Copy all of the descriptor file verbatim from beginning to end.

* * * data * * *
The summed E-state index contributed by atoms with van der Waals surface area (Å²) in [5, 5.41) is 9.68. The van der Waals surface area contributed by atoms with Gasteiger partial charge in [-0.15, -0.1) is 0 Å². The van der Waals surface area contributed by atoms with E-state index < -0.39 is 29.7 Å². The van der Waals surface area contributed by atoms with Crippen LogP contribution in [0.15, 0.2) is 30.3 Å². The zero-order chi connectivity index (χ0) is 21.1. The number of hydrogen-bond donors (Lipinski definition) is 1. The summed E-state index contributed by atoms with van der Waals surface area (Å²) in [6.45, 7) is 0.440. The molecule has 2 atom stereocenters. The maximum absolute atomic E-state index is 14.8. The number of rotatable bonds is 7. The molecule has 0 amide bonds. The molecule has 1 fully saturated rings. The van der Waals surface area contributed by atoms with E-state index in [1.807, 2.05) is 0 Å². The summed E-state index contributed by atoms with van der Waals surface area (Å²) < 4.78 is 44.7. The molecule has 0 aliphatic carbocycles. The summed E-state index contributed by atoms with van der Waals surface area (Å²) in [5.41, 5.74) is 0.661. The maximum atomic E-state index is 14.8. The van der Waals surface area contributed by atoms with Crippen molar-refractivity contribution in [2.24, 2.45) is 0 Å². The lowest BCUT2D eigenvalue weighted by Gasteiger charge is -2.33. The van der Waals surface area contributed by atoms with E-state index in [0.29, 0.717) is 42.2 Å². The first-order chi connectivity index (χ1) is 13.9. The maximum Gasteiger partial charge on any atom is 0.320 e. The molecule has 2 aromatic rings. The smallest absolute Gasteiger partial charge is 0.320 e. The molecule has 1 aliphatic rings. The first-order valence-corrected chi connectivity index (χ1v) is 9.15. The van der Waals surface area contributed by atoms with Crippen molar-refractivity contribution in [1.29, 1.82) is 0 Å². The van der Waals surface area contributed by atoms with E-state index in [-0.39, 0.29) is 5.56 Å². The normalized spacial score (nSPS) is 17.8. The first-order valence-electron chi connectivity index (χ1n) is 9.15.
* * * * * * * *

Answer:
The summed E-state index contributed by atoms with van der Waals surface area (Å²) in [5, 5.41) is 9.68. The van der Waals surface area contributed by atoms with Gasteiger partial charge in [-0.15, -0.1) is 0 Å². The van der Waals surface area contributed by atoms with E-state index < -0.39 is 29.7 Å². The van der Waals surface area contributed by atoms with Crippen LogP contribution in [0.15, 0.2) is 30.3 Å². The zero-order chi connectivity index (χ0) is 21.1. The number of hydrogen-bond donors (Lipinski definition) is 1. The summed E-state index contributed by atoms with van der Waals surface area (Å²) in [6.45, 7) is 0.440. The molecule has 2 atom stereocenters. The maximum absolute atomic E-state index is 14.8. The number of rotatable bonds is 7. The molecule has 0 amide bonds. The molecule has 1 fully saturated rings. The van der Waals surface area contributed by atoms with E-state index in [1.807, 2.05) is 0 Å². The summed E-state index contributed by atoms with van der Waals surface area (Å²) < 4.78 is 44.7. The molecule has 0 aliphatic carbocycles. The summed E-state index contributed by atoms with van der Waals surface area (Å²) in [5.41, 5.74) is 0.661. The maximum atomic E-state index is 14.8. The van der Waals surface area contributed by atoms with Crippen molar-refractivity contribution in [2.24, 2.45) is 0 Å². The lowest BCUT2D eigenvalue weighted by Gasteiger charge is -2.33. The van der Waals surface area contributed by atoms with E-state index in [0.29, 0.717) is 42.2 Å². The first-order chi connectivity index (χ1) is 13.9. The maximum Gasteiger partial charge on any atom is 0.320 e. The molecule has 2 aromatic rings. The smallest absolute Gasteiger partial charge is 0.320 e. The molecule has 1 aliphatic rings. The first-order valence-corrected chi connectivity index (χ1v) is 9.15. The van der Waals surface area contributed by atoms with Crippen molar-refractivity contribution in [1.29, 1.82) is 0 Å². The van der Waals surface area contributed by atoms with E-state index in [-0.39, 0.29) is 5.56 Å². The normalized spacial score (nSPS) is 17.8. The first-order valence-electron chi connectivity index (χ1n) is 9.15.